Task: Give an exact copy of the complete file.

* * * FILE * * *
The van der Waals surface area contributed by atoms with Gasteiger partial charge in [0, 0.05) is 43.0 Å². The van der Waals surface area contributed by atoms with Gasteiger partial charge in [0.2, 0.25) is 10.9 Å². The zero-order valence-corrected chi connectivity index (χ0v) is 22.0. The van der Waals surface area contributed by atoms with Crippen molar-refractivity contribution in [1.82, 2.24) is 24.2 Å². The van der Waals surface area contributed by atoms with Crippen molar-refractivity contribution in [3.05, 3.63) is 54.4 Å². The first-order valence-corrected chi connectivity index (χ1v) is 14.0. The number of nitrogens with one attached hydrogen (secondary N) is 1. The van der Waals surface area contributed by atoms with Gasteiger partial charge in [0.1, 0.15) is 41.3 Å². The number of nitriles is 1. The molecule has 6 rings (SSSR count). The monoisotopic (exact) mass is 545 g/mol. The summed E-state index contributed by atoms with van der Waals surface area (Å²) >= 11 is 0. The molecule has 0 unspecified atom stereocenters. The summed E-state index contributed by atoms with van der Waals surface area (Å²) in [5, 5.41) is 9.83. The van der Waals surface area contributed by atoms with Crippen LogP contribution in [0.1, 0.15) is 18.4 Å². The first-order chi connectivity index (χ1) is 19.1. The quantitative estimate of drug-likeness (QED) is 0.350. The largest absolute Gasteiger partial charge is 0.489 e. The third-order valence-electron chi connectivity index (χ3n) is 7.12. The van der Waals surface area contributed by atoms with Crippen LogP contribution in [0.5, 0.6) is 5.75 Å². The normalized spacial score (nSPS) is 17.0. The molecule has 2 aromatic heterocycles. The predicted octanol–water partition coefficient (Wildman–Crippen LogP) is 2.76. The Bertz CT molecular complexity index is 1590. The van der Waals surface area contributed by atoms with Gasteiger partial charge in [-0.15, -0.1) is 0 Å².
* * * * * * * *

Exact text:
The van der Waals surface area contributed by atoms with Gasteiger partial charge in [0, 0.05) is 43.0 Å². The van der Waals surface area contributed by atoms with Gasteiger partial charge in [0.2, 0.25) is 10.9 Å². The zero-order valence-corrected chi connectivity index (χ0v) is 22.0. The van der Waals surface area contributed by atoms with Crippen molar-refractivity contribution in [1.82, 2.24) is 24.2 Å². The van der Waals surface area contributed by atoms with Crippen molar-refractivity contribution in [3.05, 3.63) is 54.4 Å². The first-order valence-corrected chi connectivity index (χ1v) is 14.0. The number of nitrogens with one attached hydrogen (secondary N) is 1. The van der Waals surface area contributed by atoms with Gasteiger partial charge in [0.1, 0.15) is 41.3 Å². The number of nitriles is 1. The molecule has 6 rings (SSSR count). The monoisotopic (exact) mass is 545 g/mol. The summed E-state index contributed by atoms with van der Waals surface area (Å²) >= 11 is 0. The molecule has 0 unspecified atom stereocenters. The summed E-state index contributed by atoms with van der Waals surface area (Å²) in [5, 5.41) is 9.83. The van der Waals surface area contributed by atoms with Crippen LogP contribution in [0.1, 0.15) is 18.4 Å². The first-order chi connectivity index (χ1) is 19.1. The quantitative estimate of drug-likeness (QED) is 0.350. The largest absolute Gasteiger partial charge is 0.489 e. The third-order valence-electron chi connectivity index (χ3n) is 7.12. The van der Waals surface area contributed by atoms with Crippen LogP contribution in [0.5, 0.6) is 5.75 Å². The normalized spacial score (nSPS) is 17.0. The molecule has 2 aromatic heterocycles. The predicted octanol–water partition coefficient (Wildman–Crippen LogP) is 2.76. The Bertz CT molecular complexity index is 1590. The van der Waals surface area contributed by atoms with Gasteiger partial charge in [-0.15, -0.1) is 0 Å².